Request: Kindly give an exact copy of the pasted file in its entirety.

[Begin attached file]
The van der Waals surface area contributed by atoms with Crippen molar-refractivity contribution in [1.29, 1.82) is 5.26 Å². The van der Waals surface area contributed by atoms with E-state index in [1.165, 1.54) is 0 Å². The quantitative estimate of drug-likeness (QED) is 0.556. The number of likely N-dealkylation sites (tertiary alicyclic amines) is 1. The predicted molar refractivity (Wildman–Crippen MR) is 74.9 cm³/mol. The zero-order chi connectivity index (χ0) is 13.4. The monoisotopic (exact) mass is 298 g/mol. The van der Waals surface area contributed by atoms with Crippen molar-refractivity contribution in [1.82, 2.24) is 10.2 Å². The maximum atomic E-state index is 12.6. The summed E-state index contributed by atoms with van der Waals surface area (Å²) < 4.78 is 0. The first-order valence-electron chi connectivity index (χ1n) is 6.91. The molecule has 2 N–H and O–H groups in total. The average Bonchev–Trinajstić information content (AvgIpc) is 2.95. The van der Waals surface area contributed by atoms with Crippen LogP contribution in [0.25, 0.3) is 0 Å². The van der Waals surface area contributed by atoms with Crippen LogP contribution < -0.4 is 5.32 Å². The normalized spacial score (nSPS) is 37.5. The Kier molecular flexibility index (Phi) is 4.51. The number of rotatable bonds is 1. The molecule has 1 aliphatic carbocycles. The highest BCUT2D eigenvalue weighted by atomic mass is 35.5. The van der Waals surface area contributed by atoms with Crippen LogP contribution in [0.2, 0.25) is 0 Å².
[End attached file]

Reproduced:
The van der Waals surface area contributed by atoms with Crippen molar-refractivity contribution in [1.29, 1.82) is 5.26 Å². The van der Waals surface area contributed by atoms with E-state index in [1.165, 1.54) is 0 Å². The quantitative estimate of drug-likeness (QED) is 0.556. The number of likely N-dealkylation sites (tertiary alicyclic amines) is 1. The predicted molar refractivity (Wildman–Crippen MR) is 74.9 cm³/mol. The zero-order chi connectivity index (χ0) is 13.4. The monoisotopic (exact) mass is 298 g/mol. The van der Waals surface area contributed by atoms with Crippen molar-refractivity contribution in [1.82, 2.24) is 10.2 Å². The maximum atomic E-state index is 12.6. The summed E-state index contributed by atoms with van der Waals surface area (Å²) < 4.78 is 0. The first-order valence-electron chi connectivity index (χ1n) is 6.91. The molecule has 2 N–H and O–H groups in total. The average Bonchev–Trinajstić information content (AvgIpc) is 2.95. The van der Waals surface area contributed by atoms with Crippen LogP contribution in [0.25, 0.3) is 0 Å². The van der Waals surface area contributed by atoms with Crippen LogP contribution < -0.4 is 5.32 Å². The normalized spacial score (nSPS) is 37.5. The Kier molecular flexibility index (Phi) is 4.51. The number of rotatable bonds is 1. The molecule has 1 aliphatic carbocycles. The highest BCUT2D eigenvalue weighted by atomic mass is 35.5. The van der Waals surface area contributed by atoms with Crippen LogP contribution in [0.2, 0.25) is 0 Å².